Sorry that it seems like a college essay.

The last seven months for me have been as close to hell as I can assume is humanly possible. The amounts of suffering and emotional trauma have been very devastating; and the experience that we all have had to withhold has been a life changing experience, for the better and for the worst. Although we spent many days and nights wondering of the outcome of this seemingly endless nightmare, it made my family realize what he had and did not appreciate as much we should’ve.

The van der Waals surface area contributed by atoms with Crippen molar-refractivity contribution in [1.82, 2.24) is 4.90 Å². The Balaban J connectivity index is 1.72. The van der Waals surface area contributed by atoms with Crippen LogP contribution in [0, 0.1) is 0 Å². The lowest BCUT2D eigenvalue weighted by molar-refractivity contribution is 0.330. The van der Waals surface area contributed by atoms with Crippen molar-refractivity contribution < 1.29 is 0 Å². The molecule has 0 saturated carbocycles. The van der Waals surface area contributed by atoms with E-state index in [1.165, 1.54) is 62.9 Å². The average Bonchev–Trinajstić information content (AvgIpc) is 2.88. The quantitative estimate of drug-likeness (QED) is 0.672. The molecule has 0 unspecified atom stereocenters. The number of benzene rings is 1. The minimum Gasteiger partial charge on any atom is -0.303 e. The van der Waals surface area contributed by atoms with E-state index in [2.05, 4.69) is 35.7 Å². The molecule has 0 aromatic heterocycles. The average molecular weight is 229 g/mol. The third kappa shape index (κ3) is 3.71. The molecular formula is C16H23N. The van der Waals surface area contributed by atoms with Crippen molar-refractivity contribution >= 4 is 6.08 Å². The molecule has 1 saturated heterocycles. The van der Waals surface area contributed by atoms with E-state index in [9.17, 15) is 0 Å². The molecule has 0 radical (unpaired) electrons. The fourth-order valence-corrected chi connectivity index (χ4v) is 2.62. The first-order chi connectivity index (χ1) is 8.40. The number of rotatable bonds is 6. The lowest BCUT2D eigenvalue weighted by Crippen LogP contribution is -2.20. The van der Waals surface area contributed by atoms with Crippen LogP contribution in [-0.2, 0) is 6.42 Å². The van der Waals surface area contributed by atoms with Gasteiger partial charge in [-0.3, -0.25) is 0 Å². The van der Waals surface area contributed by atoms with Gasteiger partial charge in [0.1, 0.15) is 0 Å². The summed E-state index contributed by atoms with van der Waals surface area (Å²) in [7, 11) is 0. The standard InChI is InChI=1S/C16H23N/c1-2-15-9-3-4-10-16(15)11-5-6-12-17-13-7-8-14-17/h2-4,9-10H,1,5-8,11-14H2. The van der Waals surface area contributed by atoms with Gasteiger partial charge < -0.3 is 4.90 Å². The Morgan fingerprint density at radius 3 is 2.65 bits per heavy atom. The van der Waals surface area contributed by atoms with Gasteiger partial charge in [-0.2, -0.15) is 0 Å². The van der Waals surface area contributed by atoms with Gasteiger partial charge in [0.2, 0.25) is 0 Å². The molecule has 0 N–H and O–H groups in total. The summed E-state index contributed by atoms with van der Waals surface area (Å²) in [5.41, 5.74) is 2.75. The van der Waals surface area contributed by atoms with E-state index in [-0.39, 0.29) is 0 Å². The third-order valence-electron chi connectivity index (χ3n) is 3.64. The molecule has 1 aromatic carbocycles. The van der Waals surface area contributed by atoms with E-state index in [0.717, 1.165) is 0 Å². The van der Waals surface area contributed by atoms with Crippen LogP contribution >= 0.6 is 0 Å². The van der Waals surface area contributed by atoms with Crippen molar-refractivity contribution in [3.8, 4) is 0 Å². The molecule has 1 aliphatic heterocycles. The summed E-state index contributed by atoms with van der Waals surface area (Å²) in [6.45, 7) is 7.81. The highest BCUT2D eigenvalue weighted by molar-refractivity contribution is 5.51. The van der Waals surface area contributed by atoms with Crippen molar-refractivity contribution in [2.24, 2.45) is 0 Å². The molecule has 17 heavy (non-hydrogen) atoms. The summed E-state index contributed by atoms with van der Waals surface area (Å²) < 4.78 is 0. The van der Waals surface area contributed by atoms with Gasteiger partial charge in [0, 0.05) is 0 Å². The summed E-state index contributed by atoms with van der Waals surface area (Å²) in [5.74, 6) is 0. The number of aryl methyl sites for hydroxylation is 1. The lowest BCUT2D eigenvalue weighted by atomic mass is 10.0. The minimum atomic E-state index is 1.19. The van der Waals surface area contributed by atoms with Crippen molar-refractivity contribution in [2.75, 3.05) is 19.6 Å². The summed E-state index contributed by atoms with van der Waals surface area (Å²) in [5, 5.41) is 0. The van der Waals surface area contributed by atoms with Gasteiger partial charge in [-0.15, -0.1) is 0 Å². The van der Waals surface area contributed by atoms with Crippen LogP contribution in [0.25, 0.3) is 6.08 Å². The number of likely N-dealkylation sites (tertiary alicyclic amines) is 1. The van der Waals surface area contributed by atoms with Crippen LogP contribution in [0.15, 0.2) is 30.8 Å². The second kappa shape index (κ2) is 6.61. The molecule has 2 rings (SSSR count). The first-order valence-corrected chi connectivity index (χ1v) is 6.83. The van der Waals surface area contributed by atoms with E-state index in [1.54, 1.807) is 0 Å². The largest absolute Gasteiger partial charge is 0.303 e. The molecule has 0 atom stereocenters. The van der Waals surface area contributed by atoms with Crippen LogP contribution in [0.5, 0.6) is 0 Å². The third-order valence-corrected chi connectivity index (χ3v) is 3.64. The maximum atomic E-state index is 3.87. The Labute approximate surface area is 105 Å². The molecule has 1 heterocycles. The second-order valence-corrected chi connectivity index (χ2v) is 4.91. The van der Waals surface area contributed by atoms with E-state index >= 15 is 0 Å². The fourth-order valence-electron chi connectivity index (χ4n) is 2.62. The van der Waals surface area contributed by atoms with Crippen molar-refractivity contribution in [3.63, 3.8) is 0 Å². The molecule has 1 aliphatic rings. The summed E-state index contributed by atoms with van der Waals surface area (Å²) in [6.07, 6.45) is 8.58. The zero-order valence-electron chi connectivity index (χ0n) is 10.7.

The initial incident that led to the end of our family’s life as we knew it was the horrible accident that potentially could have been much worse. It was a cold day; February 18th. It was a Friday, and my siblings and I had the day off of school for a faculty meeting. Everything seemed as it should’ve on a calm winter day, until we received the imprisoning phone call to inform us that my father had been injured at work, and that we should go to the hospital immediately. He worked at a sheet metal fabrication company on the Mississippi River. The only information that the receptionist gave my mother was that my dad said “Tell Tracy I love her very much.” Naturally, we thought that he had been injured far worse than he had been (Not that what happened was a minor injury). We were prepared for the worst. We frantically ran up the road to meet my grandmother at the intersection, and we were crying and screaming, just in awe. When we got to the hospital, we were immediately taken to the operating room, and when I saw my dad, my heart sank. He was pale and he was wincing in what I believe to be the most excruciating pain I had ever seen relayed in person. We only saw him for about fifteen seconds until the surgeon barged into the room and pulled the sheet that was covering his body from the waist down. The sight that I witnessed at that point will be engraved into my head for the rest of my life. His left leg from the knee down was completely mangled and crushed. I could see the internals of his leg, and both of the bones, the Tibia and Fibula, were protruding from the skin. We were instructed to leave so that emergency surgery could begin at 4:00pm. We were then given the story of what happened, by the hospital chaplain. My father had been collecting lot numbers from stacks of stainless steel, which was a job that had been neglected the night before. One of the bundles had been stacked upside down, and as he was turned away from it, the stack decided to shift and pinned his legs under five thousand or so pounds. My mom and I were hysterical, and we had nothing in our heads but what the future held for our family.